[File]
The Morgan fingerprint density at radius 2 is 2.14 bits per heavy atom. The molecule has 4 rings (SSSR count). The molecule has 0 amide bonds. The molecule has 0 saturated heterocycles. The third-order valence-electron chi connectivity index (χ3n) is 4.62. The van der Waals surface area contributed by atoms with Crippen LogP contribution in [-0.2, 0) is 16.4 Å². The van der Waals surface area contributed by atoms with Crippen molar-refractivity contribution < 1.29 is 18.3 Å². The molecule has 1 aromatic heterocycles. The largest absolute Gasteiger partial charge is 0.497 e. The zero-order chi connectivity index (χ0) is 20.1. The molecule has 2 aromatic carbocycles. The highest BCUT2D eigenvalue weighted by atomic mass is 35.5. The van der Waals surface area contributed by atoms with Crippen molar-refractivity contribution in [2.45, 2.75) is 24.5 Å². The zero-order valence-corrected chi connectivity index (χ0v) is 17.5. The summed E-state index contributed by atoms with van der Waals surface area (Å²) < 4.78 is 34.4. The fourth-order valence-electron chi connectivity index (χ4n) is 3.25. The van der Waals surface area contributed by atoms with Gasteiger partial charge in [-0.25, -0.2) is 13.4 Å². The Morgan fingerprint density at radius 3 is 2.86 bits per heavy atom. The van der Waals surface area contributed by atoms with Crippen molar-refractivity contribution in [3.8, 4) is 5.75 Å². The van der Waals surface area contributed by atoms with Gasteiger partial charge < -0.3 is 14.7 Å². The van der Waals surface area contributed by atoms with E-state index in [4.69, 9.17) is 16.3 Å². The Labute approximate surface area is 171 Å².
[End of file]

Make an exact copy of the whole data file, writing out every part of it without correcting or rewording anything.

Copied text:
The Morgan fingerprint density at radius 2 is 2.14 bits per heavy atom. The molecule has 4 rings (SSSR count). The molecule has 0 amide bonds. The molecule has 0 saturated heterocycles. The third-order valence-electron chi connectivity index (χ3n) is 4.62. The van der Waals surface area contributed by atoms with Crippen LogP contribution in [-0.2, 0) is 16.4 Å². The van der Waals surface area contributed by atoms with Crippen molar-refractivity contribution < 1.29 is 18.3 Å². The molecule has 1 aromatic heterocycles. The largest absolute Gasteiger partial charge is 0.497 e. The zero-order chi connectivity index (χ0) is 20.1. The molecule has 2 aromatic carbocycles. The highest BCUT2D eigenvalue weighted by atomic mass is 35.5. The van der Waals surface area contributed by atoms with Crippen molar-refractivity contribution in [2.45, 2.75) is 24.5 Å². The zero-order valence-corrected chi connectivity index (χ0v) is 17.5. The summed E-state index contributed by atoms with van der Waals surface area (Å²) < 4.78 is 34.4. The fourth-order valence-electron chi connectivity index (χ4n) is 3.25. The van der Waals surface area contributed by atoms with Gasteiger partial charge in [-0.25, -0.2) is 13.4 Å². The Morgan fingerprint density at radius 3 is 2.86 bits per heavy atom. The van der Waals surface area contributed by atoms with Crippen molar-refractivity contribution in [3.8, 4) is 5.75 Å². The van der Waals surface area contributed by atoms with Gasteiger partial charge < -0.3 is 14.7 Å². The van der Waals surface area contributed by atoms with E-state index in [4.69, 9.17) is 16.3 Å². The Labute approximate surface area is 171 Å².